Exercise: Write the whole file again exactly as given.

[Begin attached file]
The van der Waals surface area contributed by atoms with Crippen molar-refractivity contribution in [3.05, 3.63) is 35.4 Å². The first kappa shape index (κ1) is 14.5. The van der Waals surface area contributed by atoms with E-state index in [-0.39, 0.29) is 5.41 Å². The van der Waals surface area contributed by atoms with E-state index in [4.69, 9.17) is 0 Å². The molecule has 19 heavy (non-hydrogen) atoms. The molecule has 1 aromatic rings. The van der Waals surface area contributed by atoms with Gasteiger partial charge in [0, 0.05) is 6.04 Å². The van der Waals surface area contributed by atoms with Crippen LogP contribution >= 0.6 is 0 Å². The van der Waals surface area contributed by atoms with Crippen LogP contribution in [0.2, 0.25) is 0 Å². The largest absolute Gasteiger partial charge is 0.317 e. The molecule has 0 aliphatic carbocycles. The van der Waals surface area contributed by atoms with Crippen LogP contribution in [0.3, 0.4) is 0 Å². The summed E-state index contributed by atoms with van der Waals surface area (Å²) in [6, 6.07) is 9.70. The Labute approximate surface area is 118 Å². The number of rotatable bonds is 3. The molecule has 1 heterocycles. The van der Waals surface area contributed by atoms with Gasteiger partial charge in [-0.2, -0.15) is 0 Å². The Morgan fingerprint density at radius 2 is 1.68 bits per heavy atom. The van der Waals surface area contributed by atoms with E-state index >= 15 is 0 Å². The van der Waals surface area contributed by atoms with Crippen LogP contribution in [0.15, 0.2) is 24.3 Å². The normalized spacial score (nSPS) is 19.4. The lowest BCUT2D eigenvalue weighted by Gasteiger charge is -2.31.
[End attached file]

The van der Waals surface area contributed by atoms with Crippen molar-refractivity contribution in [3.05, 3.63) is 35.4 Å². The first kappa shape index (κ1) is 14.5. The van der Waals surface area contributed by atoms with E-state index in [-0.39, 0.29) is 5.41 Å². The van der Waals surface area contributed by atoms with E-state index in [4.69, 9.17) is 0 Å². The molecule has 19 heavy (non-hydrogen) atoms. The molecule has 1 aromatic rings. The van der Waals surface area contributed by atoms with Gasteiger partial charge in [0, 0.05) is 6.04 Å². The van der Waals surface area contributed by atoms with Crippen LogP contribution >= 0.6 is 0 Å². The van der Waals surface area contributed by atoms with Crippen LogP contribution in [0.2, 0.25) is 0 Å². The largest absolute Gasteiger partial charge is 0.317 e. The molecule has 0 aliphatic carbocycles. The van der Waals surface area contributed by atoms with Crippen LogP contribution in [0.3, 0.4) is 0 Å². The summed E-state index contributed by atoms with van der Waals surface area (Å²) in [6, 6.07) is 9.70. The Labute approximate surface area is 118 Å². The number of rotatable bonds is 3. The molecule has 1 heterocycles. The van der Waals surface area contributed by atoms with Gasteiger partial charge in [-0.2, -0.15) is 0 Å². The Morgan fingerprint density at radius 2 is 1.68 bits per heavy atom. The van der Waals surface area contributed by atoms with E-state index >= 15 is 0 Å². The van der Waals surface area contributed by atoms with Crippen LogP contribution in [0.15, 0.2) is 24.3 Å². The normalized spacial score (nSPS) is 19.4. The lowest BCUT2D eigenvalue weighted by Gasteiger charge is -2.31.